Use of Model Organism and Disease Databases to Support Matchmaking for Human Disease Gene Discovery

Christopher J. Mungall, Nicole L. Washington, Jeremy Nguyen-Xuan, Christopher Condit, Damian Smedley, Sebastian Köhler, Tudor Groza, Kent Shefchek, Harry Hochheiser, Peter N. Robinson, Suzanna E. Lewis, Melissa A. Haendel

Research output: Contribution to journalArticle

21 Scopus citations

Abstract

The Matchmaker Exchange application programming interface (API) allows searching a patient's genotypic or phenotypic profiles across clinical sites, for the purposes of cohort discovery and variant disease causal validation. This API can be used not only to search for matching patients, but also to match against public disease and model organism data. This public disease data enable matching known diseases and variant-phenotype associations using phenotype semantic similarity algorithms developed by the Monarch Initiative. The model data can provide additional evidence to aid diagnosis, suggest relevant models for disease mechanism and treatment exploration, and identify collaborators across the translational divide. The Monarch Initiative provides an implementation of this API for searching multiple integrated sources of data that contextualize the knowledge about any given patient or patient family into the greater biomedical knowledge landscape. While this corpus of data can aid diagnosis, it is also the beginning of research to improve understanding of rare human diseases.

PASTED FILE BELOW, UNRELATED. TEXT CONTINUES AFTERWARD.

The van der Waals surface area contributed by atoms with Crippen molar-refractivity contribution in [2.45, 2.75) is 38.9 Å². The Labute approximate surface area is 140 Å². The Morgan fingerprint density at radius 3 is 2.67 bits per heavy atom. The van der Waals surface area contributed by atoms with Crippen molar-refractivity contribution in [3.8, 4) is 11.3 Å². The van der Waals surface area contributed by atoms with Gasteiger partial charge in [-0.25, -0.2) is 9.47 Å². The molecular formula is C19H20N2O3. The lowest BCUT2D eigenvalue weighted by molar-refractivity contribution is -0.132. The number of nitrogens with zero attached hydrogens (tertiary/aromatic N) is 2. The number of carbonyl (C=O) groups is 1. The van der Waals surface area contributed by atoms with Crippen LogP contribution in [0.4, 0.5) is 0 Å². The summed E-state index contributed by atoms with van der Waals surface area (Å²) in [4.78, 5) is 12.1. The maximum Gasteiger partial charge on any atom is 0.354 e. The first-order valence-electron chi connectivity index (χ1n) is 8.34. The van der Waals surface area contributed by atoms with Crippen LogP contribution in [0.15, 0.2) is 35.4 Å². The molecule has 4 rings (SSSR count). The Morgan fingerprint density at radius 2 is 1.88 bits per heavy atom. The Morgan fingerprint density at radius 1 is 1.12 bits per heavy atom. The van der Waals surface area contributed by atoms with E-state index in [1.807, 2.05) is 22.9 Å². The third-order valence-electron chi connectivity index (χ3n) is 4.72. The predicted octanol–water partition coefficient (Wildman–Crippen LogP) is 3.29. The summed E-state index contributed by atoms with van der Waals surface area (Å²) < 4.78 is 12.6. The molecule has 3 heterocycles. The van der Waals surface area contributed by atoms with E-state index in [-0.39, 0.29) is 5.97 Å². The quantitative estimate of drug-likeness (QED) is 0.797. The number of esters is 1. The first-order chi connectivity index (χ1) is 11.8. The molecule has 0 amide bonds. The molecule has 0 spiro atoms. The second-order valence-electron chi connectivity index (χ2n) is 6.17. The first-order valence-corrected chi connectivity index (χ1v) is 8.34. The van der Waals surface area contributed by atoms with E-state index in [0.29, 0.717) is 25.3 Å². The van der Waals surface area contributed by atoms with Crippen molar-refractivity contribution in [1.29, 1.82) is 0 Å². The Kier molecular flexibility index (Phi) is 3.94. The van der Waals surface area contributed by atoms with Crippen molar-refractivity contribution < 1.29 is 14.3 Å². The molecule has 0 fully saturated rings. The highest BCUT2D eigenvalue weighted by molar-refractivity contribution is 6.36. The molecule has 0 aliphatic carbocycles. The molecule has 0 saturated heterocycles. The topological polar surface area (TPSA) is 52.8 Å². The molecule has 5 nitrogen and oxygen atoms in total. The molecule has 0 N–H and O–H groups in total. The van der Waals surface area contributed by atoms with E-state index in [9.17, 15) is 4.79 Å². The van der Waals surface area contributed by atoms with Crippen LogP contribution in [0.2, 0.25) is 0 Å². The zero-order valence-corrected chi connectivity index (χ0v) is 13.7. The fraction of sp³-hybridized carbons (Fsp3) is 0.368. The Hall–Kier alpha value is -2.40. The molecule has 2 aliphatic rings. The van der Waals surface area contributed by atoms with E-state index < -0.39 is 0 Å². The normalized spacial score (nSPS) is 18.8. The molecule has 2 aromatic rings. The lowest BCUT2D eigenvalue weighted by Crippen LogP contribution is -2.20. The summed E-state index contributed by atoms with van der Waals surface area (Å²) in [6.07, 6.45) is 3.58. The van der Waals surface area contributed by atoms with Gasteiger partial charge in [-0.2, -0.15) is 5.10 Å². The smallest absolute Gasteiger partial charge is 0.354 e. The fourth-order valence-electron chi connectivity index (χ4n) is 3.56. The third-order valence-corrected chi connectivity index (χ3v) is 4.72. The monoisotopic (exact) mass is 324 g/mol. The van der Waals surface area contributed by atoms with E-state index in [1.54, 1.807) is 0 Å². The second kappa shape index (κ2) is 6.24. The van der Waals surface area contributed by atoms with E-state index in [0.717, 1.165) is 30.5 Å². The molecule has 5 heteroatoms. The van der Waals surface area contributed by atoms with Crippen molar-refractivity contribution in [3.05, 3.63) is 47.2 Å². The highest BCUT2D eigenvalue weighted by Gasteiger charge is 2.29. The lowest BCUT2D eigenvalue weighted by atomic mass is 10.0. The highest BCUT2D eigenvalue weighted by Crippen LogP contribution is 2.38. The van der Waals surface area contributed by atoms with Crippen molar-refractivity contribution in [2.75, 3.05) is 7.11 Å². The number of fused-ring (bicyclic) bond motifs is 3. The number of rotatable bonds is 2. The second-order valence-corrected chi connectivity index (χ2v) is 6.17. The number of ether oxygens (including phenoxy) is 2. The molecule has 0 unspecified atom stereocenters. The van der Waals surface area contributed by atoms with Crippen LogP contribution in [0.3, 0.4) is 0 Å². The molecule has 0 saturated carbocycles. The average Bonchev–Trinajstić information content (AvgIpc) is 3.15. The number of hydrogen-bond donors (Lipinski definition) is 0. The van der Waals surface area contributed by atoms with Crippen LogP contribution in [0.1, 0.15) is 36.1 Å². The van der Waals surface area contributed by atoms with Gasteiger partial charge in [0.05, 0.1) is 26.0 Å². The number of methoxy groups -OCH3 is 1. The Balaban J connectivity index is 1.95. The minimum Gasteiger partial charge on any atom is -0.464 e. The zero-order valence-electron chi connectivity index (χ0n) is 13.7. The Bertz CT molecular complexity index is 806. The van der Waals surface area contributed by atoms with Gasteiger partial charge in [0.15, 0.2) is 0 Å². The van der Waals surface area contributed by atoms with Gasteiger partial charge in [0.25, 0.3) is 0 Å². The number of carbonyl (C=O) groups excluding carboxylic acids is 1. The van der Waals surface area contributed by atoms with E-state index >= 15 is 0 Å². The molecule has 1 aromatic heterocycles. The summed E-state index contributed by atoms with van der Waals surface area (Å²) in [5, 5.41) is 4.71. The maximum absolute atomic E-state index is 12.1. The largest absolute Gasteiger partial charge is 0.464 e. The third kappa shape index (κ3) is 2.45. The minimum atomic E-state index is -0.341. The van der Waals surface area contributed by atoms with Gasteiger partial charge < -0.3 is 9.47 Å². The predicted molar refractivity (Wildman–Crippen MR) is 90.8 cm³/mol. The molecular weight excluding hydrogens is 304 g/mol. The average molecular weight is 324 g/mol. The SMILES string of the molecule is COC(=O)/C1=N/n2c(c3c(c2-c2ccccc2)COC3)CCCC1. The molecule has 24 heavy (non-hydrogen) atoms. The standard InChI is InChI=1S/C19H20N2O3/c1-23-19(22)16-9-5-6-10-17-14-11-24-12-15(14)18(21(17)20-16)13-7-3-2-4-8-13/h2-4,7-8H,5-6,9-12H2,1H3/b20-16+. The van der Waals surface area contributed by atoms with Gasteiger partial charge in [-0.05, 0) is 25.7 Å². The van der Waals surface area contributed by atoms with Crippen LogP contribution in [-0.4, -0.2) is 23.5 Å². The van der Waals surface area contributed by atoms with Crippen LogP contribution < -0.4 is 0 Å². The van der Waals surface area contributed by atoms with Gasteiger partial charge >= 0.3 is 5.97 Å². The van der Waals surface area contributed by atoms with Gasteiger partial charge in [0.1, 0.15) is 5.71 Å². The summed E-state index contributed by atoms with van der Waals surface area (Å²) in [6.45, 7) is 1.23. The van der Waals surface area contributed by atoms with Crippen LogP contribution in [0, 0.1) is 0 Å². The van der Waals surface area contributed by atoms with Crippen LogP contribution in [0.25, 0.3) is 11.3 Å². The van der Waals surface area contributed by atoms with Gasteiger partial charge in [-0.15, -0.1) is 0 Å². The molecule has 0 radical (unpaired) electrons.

Original languageEnglish (US)
Pages (from-to)979-984
Number of pages6
JournalHuman mutation
Volume36
Issue number10
DOIs
StatePublished - Oct 1 2015

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Keywords

  • Informatics
  • Matchmaker Exchange
  • Model systems
  • Ontology
  • Phenotype
  • Rare disease

ASJC Scopus subject areas

  • Genetics
  • Genetics(clinical)

Cite this

Mungall, C. J., Washington, N. L., Nguyen-Xuan, J., Condit, C., Smedley, D., Köhler, S., Groza, T., Shefchek, K., Hochheiser, H., Robinson, P. N., Lewis, S. E., & Haendel, M. A. (2015). Use of Model Organism and Disease Databases to Support Matchmaking for Human Disease Gene Discovery. Human mutation, 36(10), 979-984. https://doi.org/10.1002/humu.22857